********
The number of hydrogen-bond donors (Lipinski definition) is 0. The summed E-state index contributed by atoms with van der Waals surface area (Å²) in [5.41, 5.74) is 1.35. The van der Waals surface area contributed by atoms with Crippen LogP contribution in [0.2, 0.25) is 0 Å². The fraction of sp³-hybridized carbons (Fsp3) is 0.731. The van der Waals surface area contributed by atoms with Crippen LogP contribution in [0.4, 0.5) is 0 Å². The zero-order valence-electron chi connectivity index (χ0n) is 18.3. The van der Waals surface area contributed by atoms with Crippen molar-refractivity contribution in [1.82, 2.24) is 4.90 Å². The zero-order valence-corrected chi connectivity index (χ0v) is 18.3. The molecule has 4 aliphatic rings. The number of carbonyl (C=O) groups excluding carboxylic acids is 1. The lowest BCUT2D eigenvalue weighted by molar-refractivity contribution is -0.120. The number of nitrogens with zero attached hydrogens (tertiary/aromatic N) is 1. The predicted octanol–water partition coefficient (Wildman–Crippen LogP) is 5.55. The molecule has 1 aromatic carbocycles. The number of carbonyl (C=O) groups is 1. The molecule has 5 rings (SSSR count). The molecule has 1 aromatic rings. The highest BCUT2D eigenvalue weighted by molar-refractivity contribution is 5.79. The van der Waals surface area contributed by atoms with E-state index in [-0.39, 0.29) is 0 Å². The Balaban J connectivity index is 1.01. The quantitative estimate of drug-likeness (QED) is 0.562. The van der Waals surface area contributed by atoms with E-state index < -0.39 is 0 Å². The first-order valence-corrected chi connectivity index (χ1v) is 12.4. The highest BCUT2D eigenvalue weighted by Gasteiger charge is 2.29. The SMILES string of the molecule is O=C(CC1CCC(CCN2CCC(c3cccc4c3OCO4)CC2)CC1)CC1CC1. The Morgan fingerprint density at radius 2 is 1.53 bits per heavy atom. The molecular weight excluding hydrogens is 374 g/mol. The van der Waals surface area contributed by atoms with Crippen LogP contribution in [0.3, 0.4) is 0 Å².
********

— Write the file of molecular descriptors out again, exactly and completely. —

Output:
The number of hydrogen-bond donors (Lipinski definition) is 0. The summed E-state index contributed by atoms with van der Waals surface area (Å²) in [5.41, 5.74) is 1.35. The van der Waals surface area contributed by atoms with Crippen LogP contribution in [0.2, 0.25) is 0 Å². The fraction of sp³-hybridized carbons (Fsp3) is 0.731. The van der Waals surface area contributed by atoms with Crippen LogP contribution in [0.4, 0.5) is 0 Å². The zero-order valence-electron chi connectivity index (χ0n) is 18.3. The van der Waals surface area contributed by atoms with Crippen molar-refractivity contribution in [1.82, 2.24) is 4.90 Å². The zero-order valence-corrected chi connectivity index (χ0v) is 18.3. The molecule has 4 aliphatic rings. The number of carbonyl (C=O) groups excluding carboxylic acids is 1. The lowest BCUT2D eigenvalue weighted by molar-refractivity contribution is -0.120. The number of nitrogens with zero attached hydrogens (tertiary/aromatic N) is 1. The predicted octanol–water partition coefficient (Wildman–Crippen LogP) is 5.55. The molecule has 1 aromatic carbocycles. The number of carbonyl (C=O) groups is 1. The molecule has 5 rings (SSSR count). The molecule has 1 aromatic rings. The highest BCUT2D eigenvalue weighted by molar-refractivity contribution is 5.79. The van der Waals surface area contributed by atoms with E-state index in [-0.39, 0.29) is 0 Å². The Balaban J connectivity index is 1.01. The quantitative estimate of drug-likeness (QED) is 0.562. The van der Waals surface area contributed by atoms with E-state index < -0.39 is 0 Å². The first-order valence-corrected chi connectivity index (χ1v) is 12.4. The highest BCUT2D eigenvalue weighted by Gasteiger charge is 2.29. The SMILES string of the molecule is O=C(CC1CCC(CCN2CCC(c3cccc4c3OCO4)CC2)CC1)CC1CC1. The Morgan fingerprint density at radius 2 is 1.53 bits per heavy atom. The molecular weight excluding hydrogens is 374 g/mol. The van der Waals surface area contributed by atoms with Crippen LogP contribution in [0.3, 0.4) is 0 Å².